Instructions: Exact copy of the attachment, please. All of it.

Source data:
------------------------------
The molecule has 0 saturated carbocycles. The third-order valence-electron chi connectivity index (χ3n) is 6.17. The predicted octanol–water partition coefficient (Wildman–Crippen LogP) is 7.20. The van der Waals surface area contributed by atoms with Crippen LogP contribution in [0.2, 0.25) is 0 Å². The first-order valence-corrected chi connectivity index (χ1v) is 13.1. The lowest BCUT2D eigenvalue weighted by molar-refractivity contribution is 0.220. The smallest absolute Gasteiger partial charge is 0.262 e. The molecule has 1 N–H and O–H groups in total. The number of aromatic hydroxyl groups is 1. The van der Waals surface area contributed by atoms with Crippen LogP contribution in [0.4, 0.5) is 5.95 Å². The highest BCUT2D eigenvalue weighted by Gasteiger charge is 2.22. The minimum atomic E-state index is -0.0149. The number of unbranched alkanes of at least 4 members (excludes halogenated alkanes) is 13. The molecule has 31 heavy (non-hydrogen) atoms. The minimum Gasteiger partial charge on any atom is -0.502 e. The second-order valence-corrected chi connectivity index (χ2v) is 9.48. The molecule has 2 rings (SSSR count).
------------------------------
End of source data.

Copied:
The molecule has 0 saturated carbocycles. The third-order valence-electron chi connectivity index (χ3n) is 6.17. The predicted octanol–water partition coefficient (Wildman–Crippen LogP) is 7.20. The van der Waals surface area contributed by atoms with Crippen LogP contribution in [0.2, 0.25) is 0 Å². The first-order valence-corrected chi connectivity index (χ1v) is 13.1. The lowest BCUT2D eigenvalue weighted by molar-refractivity contribution is 0.220. The smallest absolute Gasteiger partial charge is 0.262 e. The molecule has 1 N–H and O–H groups in total. The number of aromatic hydroxyl groups is 1. The van der Waals surface area contributed by atoms with Crippen LogP contribution in [0.4, 0.5) is 5.95 Å². The highest BCUT2D eigenvalue weighted by Gasteiger charge is 2.22. The minimum atomic E-state index is -0.0149. The number of unbranched alkanes of at least 4 members (excludes halogenated alkanes) is 13. The molecule has 31 heavy (non-hydrogen) atoms. The minimum Gasteiger partial charge on any atom is -0.502 e. The second-order valence-corrected chi connectivity index (χ2v) is 9.48. The molecule has 2 rings (SSSR count).